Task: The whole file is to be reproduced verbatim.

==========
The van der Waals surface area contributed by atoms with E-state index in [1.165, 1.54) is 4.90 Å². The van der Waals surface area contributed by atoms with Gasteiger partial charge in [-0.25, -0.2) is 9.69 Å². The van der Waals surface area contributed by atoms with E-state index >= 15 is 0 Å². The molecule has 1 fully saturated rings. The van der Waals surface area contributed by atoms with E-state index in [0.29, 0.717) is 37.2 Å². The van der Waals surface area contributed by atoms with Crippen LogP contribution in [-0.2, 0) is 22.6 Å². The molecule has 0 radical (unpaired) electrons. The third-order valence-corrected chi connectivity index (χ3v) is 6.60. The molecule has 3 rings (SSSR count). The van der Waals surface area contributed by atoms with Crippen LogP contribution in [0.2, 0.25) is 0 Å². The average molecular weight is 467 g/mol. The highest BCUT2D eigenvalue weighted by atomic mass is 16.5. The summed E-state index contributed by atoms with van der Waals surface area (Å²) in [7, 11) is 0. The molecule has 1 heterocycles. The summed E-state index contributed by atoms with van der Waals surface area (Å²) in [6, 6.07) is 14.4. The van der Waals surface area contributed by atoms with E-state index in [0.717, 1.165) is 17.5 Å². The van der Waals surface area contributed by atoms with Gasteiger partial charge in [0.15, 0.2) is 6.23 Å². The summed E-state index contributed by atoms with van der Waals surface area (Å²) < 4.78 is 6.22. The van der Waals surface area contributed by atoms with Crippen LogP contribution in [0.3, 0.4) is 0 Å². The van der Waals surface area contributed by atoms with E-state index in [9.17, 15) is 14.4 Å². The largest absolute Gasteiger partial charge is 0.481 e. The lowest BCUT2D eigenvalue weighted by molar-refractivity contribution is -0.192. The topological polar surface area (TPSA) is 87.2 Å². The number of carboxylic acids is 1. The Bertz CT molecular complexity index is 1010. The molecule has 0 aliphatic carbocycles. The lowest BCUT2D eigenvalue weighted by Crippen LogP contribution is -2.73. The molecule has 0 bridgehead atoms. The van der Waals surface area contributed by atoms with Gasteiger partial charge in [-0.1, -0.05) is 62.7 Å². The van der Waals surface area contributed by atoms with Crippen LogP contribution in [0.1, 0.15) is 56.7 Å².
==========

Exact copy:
The van der Waals surface area contributed by atoms with E-state index in [1.165, 1.54) is 4.90 Å². The van der Waals surface area contributed by atoms with Gasteiger partial charge in [-0.25, -0.2) is 9.69 Å². The van der Waals surface area contributed by atoms with E-state index >= 15 is 0 Å². The molecule has 1 fully saturated rings. The van der Waals surface area contributed by atoms with E-state index in [0.29, 0.717) is 37.2 Å². The van der Waals surface area contributed by atoms with Crippen LogP contribution in [-0.2, 0) is 22.6 Å². The molecule has 0 radical (unpaired) electrons. The third-order valence-corrected chi connectivity index (χ3v) is 6.60. The molecule has 3 rings (SSSR count). The van der Waals surface area contributed by atoms with Crippen LogP contribution in [0.2, 0.25) is 0 Å². The average molecular weight is 467 g/mol. The highest BCUT2D eigenvalue weighted by atomic mass is 16.5. The summed E-state index contributed by atoms with van der Waals surface area (Å²) in [7, 11) is 0. The molecule has 1 heterocycles. The summed E-state index contributed by atoms with van der Waals surface area (Å²) in [6, 6.07) is 14.4. The van der Waals surface area contributed by atoms with E-state index in [0.717, 1.165) is 17.5 Å². The van der Waals surface area contributed by atoms with Gasteiger partial charge in [0.15, 0.2) is 6.23 Å². The summed E-state index contributed by atoms with van der Waals surface area (Å²) < 4.78 is 6.22. The van der Waals surface area contributed by atoms with Crippen LogP contribution in [0.3, 0.4) is 0 Å². The van der Waals surface area contributed by atoms with E-state index in [9.17, 15) is 14.4 Å². The largest absolute Gasteiger partial charge is 0.481 e. The lowest BCUT2D eigenvalue weighted by molar-refractivity contribution is -0.192. The topological polar surface area (TPSA) is 87.2 Å². The number of carboxylic acids is 1. The Bertz CT molecular complexity index is 1010. The molecule has 0 aliphatic carbocycles. The lowest BCUT2D eigenvalue weighted by Crippen LogP contribution is -2.73. The molecule has 0 bridgehead atoms. The van der Waals surface area contributed by atoms with Gasteiger partial charge in [-0.1, -0.05) is 62.7 Å². The van der Waals surface area contributed by atoms with Crippen LogP contribution in [0.1, 0.15) is 56.7 Å².